The International Energy Agency (IEA) said today the global energy supply is not getting cleaner, despite efforts to advance clean energy.
The Paris-based organisation, which represents some of the world’s largest energy consumers including the US, set targets last year to limit global warming to 2 C.
However a new report – Tracking Clean Energy Progress 2013 – found that the world is not on track to meet the required 50% cut in energy-related carbon dioxide emissions by 2050.
Although the growth of renewable power technologies continued in 2012, policy uncertainty is having a negative impact, especially on US and Indian wind investments.
Mature technologies including solar, onshore wind, biomass and hydro were the most dynamic renewable sectors and remained largely on track to meet interim 2020 targets.
Markets for renewable energy last year broadened beyond OECD countries, with emerging economies stepping up efforts in clean energy, but the report found global
policy development to be mixed.
China and Japan strengthened policies and targets for renewables in 2012, while other governments such as Germany, Italy and Spain scaled back incentives.
The study said coal continues to dominate growth in power generation, with increasing coal emissions behind the fall of only 1% in carbon dioxide production since 1990. Coal-fired generation, which rose by an estimated 6% from 2010 to 2012, continues to grow faster than non-fossil energy.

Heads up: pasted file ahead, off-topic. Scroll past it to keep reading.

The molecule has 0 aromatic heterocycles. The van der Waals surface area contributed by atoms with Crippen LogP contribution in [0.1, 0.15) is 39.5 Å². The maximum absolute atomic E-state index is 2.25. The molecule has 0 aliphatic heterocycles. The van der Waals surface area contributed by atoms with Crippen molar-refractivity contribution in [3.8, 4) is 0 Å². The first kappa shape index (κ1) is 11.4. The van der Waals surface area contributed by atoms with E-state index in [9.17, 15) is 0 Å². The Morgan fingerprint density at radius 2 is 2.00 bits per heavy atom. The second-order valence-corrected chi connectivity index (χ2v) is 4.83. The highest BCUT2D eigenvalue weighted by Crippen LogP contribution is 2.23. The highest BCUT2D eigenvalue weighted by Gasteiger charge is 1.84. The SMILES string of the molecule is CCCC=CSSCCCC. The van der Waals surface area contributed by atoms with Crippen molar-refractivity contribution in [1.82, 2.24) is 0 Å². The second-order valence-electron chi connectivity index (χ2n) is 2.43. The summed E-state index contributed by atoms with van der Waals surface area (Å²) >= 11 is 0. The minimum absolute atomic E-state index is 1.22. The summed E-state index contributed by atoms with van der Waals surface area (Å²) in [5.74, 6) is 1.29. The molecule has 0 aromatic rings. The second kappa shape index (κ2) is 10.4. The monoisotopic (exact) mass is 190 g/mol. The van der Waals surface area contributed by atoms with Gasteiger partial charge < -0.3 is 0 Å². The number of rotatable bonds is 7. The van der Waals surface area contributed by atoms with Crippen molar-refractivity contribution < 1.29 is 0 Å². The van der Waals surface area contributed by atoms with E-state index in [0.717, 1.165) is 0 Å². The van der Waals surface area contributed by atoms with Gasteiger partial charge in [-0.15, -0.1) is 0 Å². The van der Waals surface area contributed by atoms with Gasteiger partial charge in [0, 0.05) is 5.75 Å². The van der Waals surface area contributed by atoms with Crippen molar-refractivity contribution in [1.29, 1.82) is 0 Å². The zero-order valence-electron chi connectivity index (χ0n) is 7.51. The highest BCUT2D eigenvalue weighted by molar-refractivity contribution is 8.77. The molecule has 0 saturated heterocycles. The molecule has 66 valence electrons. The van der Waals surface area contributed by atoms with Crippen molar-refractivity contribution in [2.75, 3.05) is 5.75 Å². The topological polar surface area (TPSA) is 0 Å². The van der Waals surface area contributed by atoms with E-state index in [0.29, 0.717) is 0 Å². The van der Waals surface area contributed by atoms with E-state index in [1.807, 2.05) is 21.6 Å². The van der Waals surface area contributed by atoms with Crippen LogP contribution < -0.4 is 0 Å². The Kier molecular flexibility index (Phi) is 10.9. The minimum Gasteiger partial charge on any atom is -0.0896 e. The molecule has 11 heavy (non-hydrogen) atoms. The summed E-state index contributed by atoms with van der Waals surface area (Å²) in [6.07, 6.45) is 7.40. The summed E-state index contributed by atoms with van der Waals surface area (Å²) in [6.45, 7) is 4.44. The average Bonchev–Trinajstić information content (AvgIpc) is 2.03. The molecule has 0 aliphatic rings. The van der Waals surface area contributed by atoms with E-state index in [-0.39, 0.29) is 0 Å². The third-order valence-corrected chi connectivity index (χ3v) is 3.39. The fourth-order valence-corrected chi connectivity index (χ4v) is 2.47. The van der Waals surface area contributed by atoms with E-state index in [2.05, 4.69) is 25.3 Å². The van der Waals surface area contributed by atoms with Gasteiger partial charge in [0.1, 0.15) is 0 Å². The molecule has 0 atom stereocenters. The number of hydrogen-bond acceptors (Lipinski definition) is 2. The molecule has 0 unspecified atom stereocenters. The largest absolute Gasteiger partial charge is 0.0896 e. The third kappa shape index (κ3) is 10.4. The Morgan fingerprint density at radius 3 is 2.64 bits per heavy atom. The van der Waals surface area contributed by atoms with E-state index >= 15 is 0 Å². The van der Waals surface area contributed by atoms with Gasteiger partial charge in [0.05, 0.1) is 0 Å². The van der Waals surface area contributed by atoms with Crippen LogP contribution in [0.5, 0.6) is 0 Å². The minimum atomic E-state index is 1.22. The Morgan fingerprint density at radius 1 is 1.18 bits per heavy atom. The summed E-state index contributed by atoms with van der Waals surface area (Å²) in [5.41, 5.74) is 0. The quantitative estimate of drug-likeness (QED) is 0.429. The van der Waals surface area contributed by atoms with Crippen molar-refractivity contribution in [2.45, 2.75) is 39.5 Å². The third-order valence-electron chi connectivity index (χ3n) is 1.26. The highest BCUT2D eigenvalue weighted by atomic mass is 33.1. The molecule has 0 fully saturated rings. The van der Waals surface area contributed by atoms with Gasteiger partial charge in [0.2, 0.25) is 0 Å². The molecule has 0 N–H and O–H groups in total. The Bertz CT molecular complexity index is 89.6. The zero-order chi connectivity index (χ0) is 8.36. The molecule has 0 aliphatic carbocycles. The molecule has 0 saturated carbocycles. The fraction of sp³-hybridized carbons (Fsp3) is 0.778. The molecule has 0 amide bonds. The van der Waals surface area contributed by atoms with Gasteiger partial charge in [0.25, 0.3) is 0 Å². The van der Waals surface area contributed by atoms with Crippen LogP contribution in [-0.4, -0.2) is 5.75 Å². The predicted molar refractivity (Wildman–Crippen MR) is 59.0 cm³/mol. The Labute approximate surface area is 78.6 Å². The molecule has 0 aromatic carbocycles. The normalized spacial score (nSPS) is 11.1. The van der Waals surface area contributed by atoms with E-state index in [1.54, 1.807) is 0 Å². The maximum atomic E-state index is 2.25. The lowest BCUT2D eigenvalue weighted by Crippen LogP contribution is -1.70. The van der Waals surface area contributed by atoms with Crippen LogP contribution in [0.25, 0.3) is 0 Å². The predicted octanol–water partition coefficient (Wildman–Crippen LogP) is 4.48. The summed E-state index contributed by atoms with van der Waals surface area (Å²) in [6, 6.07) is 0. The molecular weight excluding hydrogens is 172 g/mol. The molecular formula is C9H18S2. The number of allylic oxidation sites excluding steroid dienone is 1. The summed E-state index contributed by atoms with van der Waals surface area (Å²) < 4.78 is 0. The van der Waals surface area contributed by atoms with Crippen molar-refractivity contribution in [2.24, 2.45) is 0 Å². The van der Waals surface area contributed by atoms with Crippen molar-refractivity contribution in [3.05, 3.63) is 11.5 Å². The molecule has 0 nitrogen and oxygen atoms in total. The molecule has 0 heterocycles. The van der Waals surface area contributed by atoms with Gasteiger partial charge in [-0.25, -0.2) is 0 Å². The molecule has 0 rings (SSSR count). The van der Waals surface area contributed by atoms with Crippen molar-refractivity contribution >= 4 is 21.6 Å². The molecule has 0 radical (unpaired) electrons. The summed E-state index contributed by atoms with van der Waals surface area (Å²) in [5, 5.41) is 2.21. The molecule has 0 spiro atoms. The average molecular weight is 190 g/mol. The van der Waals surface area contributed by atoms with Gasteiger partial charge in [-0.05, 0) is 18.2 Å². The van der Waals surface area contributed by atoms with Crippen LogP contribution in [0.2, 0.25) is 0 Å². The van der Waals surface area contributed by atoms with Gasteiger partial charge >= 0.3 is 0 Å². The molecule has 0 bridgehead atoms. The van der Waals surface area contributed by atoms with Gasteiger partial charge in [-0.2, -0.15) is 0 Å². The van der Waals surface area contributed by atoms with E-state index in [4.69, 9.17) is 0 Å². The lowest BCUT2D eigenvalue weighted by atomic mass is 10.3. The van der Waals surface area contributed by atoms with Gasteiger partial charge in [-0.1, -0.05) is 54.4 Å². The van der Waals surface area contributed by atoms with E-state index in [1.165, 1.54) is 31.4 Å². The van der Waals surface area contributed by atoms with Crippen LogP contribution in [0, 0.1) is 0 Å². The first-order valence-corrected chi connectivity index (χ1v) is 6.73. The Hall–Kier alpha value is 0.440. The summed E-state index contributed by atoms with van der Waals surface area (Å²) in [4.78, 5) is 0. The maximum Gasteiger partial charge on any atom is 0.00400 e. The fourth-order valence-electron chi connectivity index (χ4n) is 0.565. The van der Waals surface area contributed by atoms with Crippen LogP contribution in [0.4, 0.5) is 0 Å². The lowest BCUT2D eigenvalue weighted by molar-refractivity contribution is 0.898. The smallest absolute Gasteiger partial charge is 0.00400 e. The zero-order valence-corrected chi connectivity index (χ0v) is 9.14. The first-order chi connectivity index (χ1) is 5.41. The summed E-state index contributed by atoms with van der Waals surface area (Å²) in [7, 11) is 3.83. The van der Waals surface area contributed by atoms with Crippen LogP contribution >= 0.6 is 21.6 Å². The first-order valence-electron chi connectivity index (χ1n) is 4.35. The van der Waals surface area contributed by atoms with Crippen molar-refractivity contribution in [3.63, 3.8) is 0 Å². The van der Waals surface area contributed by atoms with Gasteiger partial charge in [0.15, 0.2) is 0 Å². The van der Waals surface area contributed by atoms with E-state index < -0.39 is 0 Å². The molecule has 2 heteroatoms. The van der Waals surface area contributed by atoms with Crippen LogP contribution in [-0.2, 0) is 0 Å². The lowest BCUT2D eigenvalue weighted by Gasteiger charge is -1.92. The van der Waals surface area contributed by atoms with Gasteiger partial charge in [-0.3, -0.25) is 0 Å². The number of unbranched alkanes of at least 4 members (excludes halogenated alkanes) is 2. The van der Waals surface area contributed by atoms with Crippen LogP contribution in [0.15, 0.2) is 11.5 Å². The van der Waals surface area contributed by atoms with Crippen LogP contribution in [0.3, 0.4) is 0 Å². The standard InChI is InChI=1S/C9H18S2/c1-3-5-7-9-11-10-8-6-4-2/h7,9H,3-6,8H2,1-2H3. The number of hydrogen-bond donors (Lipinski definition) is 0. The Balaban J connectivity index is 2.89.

The agency said the report sent a stark message: “Progress has not been fast enough (and) considerable energy efficiency remains untapped, policies need to better address the energy system as a whole and energy-related research, development and demonstration need to accelerate.”
The IEA found positive news in last year’s hybrid-electric vehicle sales, which passed the one million mark. Solar systems were also being installed at a record pace, with the costs of most clean energy technologies falling more rapidly than anticipated.
The IEA was set up in 1974 to promote energy security among its 28 member countries and provide research on ways to ensure reliable, clean energy. Members include the US, Japan, Turkey and the UK.